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This is a basic question instead of code related. I am writing a batch job which will update Application__c records. Trigger for Application__c object, enqueues a queueable job to update cases

Batch Job -> Update Application__c -> after update trigger -> queueableJob

A single chunk of batch job will cause 1 queueable job to be spawned from trigger.

From what i understand, each chunk of batch job is considered a separate transaction. So each junk gets that quota of 50 queuable job, am i correct? So i do not have to worry about exceeding the limit of queuable job per transaction? Becuase each junk calls trigger only once, which spawns only 1 queuable job

or does queueable jobs spawned by all the chunks add up to that 50 job limit?

I was pretty sure it's the former scenario (where i dont have to worry about limit). But reading this confused me - https://developer.salesforce.com/docs/atlas.en-us.apexcode.meta/apexcode/apex_queueing_jobs.htm

Under the section of "Queueable Apex Limits", second bullet point says -

You can add up to 50 jobs to the queue with System.enqueueJob in a single transaction. In asynchronous transactions (for example, from a batch Apex job), you can add only one job to the queue with System.enqueueJob

I assume each chunk of batch job is considered "single transaction" on its own. Reading "Cloud Ninja" response on this post - Error "Too many queueable jobs added to the queue: 2" where he says it is not applicable for batch, you can only enqueue one job threw me off.

So which one is it? Queueable jobs added up together for all the chunks is subject to that 50 job limit? Or queueable jobs spawned by EACH chunk is subject to that 50 job limit?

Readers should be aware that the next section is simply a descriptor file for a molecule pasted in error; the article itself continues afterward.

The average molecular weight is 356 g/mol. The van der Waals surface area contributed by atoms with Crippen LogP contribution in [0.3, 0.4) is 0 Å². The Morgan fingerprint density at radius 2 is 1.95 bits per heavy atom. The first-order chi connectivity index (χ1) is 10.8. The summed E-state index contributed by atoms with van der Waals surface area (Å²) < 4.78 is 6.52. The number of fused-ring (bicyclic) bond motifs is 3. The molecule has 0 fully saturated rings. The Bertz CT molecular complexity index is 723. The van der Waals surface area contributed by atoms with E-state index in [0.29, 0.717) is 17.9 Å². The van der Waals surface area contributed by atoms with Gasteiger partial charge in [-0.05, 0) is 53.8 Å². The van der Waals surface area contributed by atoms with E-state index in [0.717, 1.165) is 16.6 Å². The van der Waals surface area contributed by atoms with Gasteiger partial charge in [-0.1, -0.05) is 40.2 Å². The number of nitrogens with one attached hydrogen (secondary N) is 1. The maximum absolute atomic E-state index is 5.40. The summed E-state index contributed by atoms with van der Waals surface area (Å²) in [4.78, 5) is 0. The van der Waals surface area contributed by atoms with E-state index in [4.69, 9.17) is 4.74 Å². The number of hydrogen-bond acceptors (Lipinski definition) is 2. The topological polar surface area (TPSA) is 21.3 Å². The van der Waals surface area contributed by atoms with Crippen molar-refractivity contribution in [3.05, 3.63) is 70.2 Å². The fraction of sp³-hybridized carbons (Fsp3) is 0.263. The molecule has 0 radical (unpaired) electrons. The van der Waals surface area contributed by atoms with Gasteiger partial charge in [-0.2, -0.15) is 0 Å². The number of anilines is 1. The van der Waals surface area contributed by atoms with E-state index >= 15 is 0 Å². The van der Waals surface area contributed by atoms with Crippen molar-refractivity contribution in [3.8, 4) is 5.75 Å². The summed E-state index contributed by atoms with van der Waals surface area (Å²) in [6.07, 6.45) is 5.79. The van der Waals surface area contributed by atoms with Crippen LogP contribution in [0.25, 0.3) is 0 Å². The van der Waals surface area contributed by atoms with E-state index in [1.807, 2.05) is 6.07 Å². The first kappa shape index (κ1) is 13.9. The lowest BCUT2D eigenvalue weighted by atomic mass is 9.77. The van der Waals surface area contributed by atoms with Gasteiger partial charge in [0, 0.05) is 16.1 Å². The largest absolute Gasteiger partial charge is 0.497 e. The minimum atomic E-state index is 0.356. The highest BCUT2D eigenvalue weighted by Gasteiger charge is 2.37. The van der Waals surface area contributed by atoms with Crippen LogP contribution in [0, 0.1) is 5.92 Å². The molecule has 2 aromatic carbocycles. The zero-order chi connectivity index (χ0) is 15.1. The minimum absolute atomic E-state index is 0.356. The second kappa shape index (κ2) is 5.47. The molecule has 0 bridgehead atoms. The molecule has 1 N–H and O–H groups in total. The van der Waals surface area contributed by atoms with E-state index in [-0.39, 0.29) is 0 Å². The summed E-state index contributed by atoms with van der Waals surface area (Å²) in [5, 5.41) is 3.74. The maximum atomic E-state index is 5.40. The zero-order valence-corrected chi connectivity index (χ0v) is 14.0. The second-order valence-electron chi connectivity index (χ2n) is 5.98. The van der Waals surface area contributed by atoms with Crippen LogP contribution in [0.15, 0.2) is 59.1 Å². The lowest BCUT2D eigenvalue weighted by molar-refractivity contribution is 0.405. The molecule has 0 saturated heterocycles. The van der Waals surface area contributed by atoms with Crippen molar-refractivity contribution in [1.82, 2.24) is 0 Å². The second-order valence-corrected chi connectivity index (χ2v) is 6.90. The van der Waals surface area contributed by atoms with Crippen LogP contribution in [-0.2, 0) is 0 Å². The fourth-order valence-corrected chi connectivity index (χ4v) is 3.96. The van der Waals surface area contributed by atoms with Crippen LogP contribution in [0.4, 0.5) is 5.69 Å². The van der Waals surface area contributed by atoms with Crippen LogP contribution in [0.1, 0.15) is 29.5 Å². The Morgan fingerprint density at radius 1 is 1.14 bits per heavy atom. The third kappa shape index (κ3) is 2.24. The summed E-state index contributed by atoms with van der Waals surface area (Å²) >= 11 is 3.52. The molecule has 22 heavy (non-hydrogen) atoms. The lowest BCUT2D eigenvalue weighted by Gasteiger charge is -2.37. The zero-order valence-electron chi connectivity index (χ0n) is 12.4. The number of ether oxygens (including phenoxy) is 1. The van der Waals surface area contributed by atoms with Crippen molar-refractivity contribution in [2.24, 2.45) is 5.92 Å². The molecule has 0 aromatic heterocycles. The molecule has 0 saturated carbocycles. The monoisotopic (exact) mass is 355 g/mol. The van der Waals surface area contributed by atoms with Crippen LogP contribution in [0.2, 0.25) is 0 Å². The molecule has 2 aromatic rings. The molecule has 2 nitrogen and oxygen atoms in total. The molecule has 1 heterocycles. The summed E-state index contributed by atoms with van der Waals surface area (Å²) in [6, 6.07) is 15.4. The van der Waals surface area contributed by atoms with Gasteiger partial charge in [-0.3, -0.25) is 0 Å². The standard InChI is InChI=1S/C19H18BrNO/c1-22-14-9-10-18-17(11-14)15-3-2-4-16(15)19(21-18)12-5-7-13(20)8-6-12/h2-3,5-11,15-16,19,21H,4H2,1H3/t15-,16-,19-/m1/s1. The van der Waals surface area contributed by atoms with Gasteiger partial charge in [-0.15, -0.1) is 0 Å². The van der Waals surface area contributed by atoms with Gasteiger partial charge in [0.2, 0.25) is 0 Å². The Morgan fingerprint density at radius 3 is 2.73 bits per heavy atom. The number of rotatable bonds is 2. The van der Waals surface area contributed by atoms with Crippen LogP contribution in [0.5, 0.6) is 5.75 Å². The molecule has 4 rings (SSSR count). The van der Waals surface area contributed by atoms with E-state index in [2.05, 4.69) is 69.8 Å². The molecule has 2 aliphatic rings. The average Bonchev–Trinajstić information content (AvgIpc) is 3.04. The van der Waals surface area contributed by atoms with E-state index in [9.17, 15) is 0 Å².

2 Answers 2

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A DML statement is a "sub-transaction" within the larger "transaction," which can be from Batchable, Schedulable, future, RemoteAction, AuraEnabled, etc. I like to use the analogy of a log file. One debug log file is one transaction, full stop. If you execute your batchable class and no results are returned, there are two logs, one each from start() and finish(). If execute() is called, you'll see another log for every call to execute(), each being one chunk of data returned from start().

Future, Batchable, Queueable, and Schedulable are all asynchronous code. They have relaxed permissions on memory and CPU time, but restrictions on how many additional asynchronous methods they can spawn. This is to avoid the "rabbit virus" effect, where one job spawns two, each of those spawn a total of four, eight, 16, 32, etc.

You get one asynchronous call for the entire execute() method. If you have it in a trigger, you'd better be ready to commit at most 200 records per transaction, or come up with an alternative approach.

How I handle this is, in my trigger, I check if I'm in synchronous or asynchronous code. If synchronous, I fire off my asynchronous code directly. If I'm already asynchronous, I instead call the code directly, since I know I have additional CPU and memory to work with.

I've also addressed this as a separate answer, it would take a slight modification, but you could "buffer" your queueable calls and hold them to the end, then fire it off when you're done. There's some complications if you worry about partial retries, etc, but it'd certainly be a place to start.

The general idea is that you'll need to consider if you're asynchronous or not, and deal with the reduced asynchronous limits if you are.

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Each batchable execute() is a single transaction

Thus:

  • The batchable execute(), which you are calling a "chunk" can enqueue a job but that job may enqueue no others
  • The 50 enqueued jobs per transaction does not apply in your use case because the batchable execute() is a single transaction

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